Blogger Kaitlin Frick

After-Hours Library Programs for Busy Families

magnetic fishing game at an after-hours library program
photo courtesy of author

My library is situated in an extremely commercial area of Manhattan. This means our children’s department sees mostly nannies who scour the city for ways to keep young charges entertained. When we do see parents, it’s often as a stop on their way home to select reading material for the week – without their children. So, about a year into working for NYPL, I decided to try an after-hours library program for families – to get to know these parents and grandparents we rarely, if ever, see. Thus, the Great Family Camp-In was born. This program allows us to: meet parents and introduce them to the programs and services the library provides; leverage talents from across the system as we bring in staff from other branches; model behaviors for playing and interacting with young children; and simply offer families a chance to unwind together at a free after-work program.

Just last week, much to the delight of the families we serve, we held our second Camp-In. Because these events have been so successful, I wanted to share the behind-the-scenes details with my fellow librarians in the hopes other systems seeking opportunities to engage the families in their community would be able to implement similar programming.

The Details: Creating an after-hours library program that works

The Great Family Camp-In has taken place twice so far, once last October and again last week. We planned each Camp-In for Friday after closing, from 5:30-7:30pm. Beginning the program 30 minutes after closing the branch allowed time for set up and explaining tasks to volunteers. Crafts took place during the first hour of the event, while the second hour was used differently each time – first for an early literacy workshop and campfire storytime, and last week for camping games and a campfire sing-along. We played a family friendly film, with pizza and other refreshments as well as “tent” building supplies. We pulled staff volunteers from branches across the system and capped registration at 30 families. Asking for advanced registration provided an estimate for preparing supplies and ordering food, told us the ages of children to expect, and allowed for reminder emails to registered families.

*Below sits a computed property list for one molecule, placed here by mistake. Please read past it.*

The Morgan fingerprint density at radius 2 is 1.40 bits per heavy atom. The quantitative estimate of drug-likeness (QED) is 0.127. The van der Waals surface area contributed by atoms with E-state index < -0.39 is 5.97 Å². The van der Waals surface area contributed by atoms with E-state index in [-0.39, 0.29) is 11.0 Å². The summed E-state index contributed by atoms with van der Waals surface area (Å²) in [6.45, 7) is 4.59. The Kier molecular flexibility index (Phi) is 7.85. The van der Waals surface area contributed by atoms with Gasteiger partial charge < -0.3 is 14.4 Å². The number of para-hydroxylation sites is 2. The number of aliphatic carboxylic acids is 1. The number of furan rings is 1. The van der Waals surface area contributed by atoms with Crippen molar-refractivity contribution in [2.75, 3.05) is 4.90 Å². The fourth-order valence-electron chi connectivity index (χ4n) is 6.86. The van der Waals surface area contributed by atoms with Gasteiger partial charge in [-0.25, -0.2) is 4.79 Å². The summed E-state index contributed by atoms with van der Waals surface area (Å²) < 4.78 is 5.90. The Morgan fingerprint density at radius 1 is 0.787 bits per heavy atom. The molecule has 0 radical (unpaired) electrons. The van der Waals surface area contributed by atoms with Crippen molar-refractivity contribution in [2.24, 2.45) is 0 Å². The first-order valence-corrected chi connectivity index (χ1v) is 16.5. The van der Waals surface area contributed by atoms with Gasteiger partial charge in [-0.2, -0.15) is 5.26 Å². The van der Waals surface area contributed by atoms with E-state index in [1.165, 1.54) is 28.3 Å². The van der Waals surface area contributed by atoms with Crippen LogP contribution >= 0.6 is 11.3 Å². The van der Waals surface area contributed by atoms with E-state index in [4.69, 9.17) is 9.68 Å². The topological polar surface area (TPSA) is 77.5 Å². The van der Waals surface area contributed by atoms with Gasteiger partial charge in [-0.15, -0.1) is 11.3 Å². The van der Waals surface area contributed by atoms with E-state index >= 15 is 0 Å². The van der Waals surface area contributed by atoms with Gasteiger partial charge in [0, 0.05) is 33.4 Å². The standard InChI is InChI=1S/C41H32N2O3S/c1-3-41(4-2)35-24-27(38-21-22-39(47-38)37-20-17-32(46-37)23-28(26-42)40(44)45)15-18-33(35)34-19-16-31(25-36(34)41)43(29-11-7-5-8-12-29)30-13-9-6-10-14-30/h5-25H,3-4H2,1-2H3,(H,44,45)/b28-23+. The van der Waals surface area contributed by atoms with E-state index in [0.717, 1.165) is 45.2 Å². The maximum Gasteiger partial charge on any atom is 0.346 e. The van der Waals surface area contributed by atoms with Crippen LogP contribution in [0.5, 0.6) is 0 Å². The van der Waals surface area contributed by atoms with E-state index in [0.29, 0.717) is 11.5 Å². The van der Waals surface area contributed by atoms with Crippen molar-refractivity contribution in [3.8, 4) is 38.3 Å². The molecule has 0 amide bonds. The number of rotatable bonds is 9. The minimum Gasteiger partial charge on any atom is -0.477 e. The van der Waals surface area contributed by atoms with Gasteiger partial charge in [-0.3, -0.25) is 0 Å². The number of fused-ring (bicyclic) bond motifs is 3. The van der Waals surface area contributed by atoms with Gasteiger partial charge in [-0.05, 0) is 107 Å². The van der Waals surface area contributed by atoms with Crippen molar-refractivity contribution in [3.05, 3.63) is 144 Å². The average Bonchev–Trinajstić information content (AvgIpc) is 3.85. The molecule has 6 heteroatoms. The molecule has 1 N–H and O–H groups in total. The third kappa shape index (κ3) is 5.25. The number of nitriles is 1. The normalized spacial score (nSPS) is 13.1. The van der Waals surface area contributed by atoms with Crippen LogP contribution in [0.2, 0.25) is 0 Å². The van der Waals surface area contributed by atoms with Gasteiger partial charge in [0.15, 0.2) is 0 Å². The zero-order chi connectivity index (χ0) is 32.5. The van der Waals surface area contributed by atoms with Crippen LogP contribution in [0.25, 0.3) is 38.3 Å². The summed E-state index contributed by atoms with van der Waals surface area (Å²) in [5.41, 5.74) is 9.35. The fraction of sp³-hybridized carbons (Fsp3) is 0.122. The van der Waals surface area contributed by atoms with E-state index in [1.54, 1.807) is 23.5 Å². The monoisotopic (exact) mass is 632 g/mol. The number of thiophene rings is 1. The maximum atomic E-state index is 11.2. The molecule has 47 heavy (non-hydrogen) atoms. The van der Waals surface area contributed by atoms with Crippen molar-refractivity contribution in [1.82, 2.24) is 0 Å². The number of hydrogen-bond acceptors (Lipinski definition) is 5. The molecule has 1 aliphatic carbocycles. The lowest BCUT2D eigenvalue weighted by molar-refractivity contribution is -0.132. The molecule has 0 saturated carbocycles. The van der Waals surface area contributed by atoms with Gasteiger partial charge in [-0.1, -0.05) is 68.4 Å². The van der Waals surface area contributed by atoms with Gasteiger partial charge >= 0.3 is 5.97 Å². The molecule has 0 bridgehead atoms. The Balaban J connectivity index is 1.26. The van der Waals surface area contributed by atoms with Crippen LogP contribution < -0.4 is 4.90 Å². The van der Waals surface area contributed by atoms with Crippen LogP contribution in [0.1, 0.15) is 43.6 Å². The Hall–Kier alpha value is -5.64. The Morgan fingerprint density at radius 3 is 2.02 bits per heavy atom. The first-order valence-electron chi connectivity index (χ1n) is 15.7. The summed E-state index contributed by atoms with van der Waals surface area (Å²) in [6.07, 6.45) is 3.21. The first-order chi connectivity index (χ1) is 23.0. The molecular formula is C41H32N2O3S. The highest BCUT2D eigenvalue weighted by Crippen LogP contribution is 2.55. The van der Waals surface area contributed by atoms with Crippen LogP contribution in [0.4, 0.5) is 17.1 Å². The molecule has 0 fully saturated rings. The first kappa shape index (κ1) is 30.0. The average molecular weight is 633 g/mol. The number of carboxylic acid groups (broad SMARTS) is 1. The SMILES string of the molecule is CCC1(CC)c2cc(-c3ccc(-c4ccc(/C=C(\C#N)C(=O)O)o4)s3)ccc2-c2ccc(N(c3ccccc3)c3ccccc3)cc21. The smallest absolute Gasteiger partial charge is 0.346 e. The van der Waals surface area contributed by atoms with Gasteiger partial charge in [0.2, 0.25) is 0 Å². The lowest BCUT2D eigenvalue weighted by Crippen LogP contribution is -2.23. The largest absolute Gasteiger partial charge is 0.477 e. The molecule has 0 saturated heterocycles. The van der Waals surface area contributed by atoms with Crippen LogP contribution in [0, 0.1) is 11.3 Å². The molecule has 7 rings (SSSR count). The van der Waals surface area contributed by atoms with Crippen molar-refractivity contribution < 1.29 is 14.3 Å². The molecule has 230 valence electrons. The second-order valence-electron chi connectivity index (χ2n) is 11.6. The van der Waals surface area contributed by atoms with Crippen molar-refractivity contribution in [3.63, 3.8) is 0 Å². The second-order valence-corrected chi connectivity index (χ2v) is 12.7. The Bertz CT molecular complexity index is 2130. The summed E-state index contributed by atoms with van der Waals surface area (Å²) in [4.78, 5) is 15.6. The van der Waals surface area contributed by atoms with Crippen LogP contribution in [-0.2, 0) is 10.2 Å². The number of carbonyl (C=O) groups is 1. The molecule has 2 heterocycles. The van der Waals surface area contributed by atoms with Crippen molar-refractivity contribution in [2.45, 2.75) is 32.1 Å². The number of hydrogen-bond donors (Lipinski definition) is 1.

We chose crafts focused on the process of creating, rather than the product; for instance, last week we used vegetables and tempera paint to create our own unique prints. In the past, we’ve made hand-print fires and fish, done camping collaging, and created our own clay to use at home. The games at the most recent Camp-In utilized supplies families would have or could acquire cheaply. We placed signs beside each game station, with information about how to play and the supplies we used. These games included a marshmallow toss, magnetic fishing, and camping charades. Children chose how they spent their time, though we ensured there were activities appropriate for all ages.

The Future: Where do we go from here?

The children’s staff at my branch is hoping to make these after-hours programs a twice-yearly tradition. If we do receive permission to hold another Camp-In, however, there are a few things I would change. I’d like to provide families with a more detailed schedule of events, so children know what to expect. In addition, we tend to attract a young crowd, some of whom have found our film choices (The Parent Trap and Coco) scary. In future, I would probably play episodes of children’s shows rather than a full-length feature film.

That being said, families have overall been thrilled with these programs thus far. More than one parent emailed me this week thanking us, and even more asked when we’ll host another Camp-In. As any librarian can attest, that sort of feedback is exactly why we do what we do.

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